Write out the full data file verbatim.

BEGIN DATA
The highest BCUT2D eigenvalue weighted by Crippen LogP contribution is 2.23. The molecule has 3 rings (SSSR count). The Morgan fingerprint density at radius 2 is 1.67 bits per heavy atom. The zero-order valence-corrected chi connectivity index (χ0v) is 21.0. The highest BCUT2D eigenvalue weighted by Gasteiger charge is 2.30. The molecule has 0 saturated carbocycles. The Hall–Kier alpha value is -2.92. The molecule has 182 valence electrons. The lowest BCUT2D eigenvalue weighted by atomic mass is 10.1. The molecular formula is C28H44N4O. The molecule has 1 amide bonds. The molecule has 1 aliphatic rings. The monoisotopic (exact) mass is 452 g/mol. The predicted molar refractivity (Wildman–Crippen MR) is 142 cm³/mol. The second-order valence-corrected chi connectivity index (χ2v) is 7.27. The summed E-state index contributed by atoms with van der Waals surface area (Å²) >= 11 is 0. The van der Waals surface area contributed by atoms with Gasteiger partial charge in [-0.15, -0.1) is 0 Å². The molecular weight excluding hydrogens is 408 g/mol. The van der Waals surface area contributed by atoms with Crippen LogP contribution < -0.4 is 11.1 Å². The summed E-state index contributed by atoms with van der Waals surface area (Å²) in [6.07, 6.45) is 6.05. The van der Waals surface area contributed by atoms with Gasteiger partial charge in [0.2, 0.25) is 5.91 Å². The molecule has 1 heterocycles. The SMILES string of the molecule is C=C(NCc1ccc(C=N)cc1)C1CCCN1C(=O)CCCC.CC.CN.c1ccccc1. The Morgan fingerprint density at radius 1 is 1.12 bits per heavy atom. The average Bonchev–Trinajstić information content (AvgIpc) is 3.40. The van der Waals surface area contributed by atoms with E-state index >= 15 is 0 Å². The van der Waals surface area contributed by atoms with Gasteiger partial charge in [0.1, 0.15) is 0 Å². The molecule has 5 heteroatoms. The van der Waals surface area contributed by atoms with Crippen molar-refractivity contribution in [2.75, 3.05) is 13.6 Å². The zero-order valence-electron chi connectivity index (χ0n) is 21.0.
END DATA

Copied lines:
The highest BCUT2D eigenvalue weighted by Crippen LogP contribution is 2.23. The molecule has 3 rings (SSSR count). The Morgan fingerprint density at radius 2 is 1.67 bits per heavy atom. The zero-order valence-corrected chi connectivity index (χ0v) is 21.0. The highest BCUT2D eigenvalue weighted by Gasteiger charge is 2.30. The molecule has 0 saturated carbocycles. The Hall–Kier alpha value is -2.92. The molecule has 182 valence electrons. The lowest BCUT2D eigenvalue weighted by atomic mass is 10.1. The molecular formula is C28H44N4O. The molecule has 1 amide bonds. The molecule has 1 aliphatic rings. The monoisotopic (exact) mass is 452 g/mol. The predicted molar refractivity (Wildman–Crippen MR) is 142 cm³/mol. The second-order valence-corrected chi connectivity index (χ2v) is 7.27. The summed E-state index contributed by atoms with van der Waals surface area (Å²) >= 11 is 0. The van der Waals surface area contributed by atoms with Gasteiger partial charge in [-0.15, -0.1) is 0 Å². The molecular weight excluding hydrogens is 408 g/mol. The van der Waals surface area contributed by atoms with Crippen LogP contribution < -0.4 is 11.1 Å². The summed E-state index contributed by atoms with van der Waals surface area (Å²) in [6.07, 6.45) is 6.05. The van der Waals surface area contributed by atoms with Gasteiger partial charge in [0.2, 0.25) is 5.91 Å². The molecule has 1 heterocycles. The SMILES string of the molecule is C=C(NCc1ccc(C=N)cc1)C1CCCN1C(=O)CCCC.CC.CN.c1ccccc1. The Morgan fingerprint density at radius 1 is 1.12 bits per heavy atom. The average Bonchev–Trinajstić information content (AvgIpc) is 3.40. The van der Waals surface area contributed by atoms with E-state index >= 15 is 0 Å². The van der Waals surface area contributed by atoms with Gasteiger partial charge in [0.1, 0.15) is 0 Å². The molecule has 5 heteroatoms. The van der Waals surface area contributed by atoms with Crippen molar-refractivity contribution in [2.75, 3.05) is 13.6 Å². The zero-order valence-electron chi connectivity index (χ0n) is 21.0.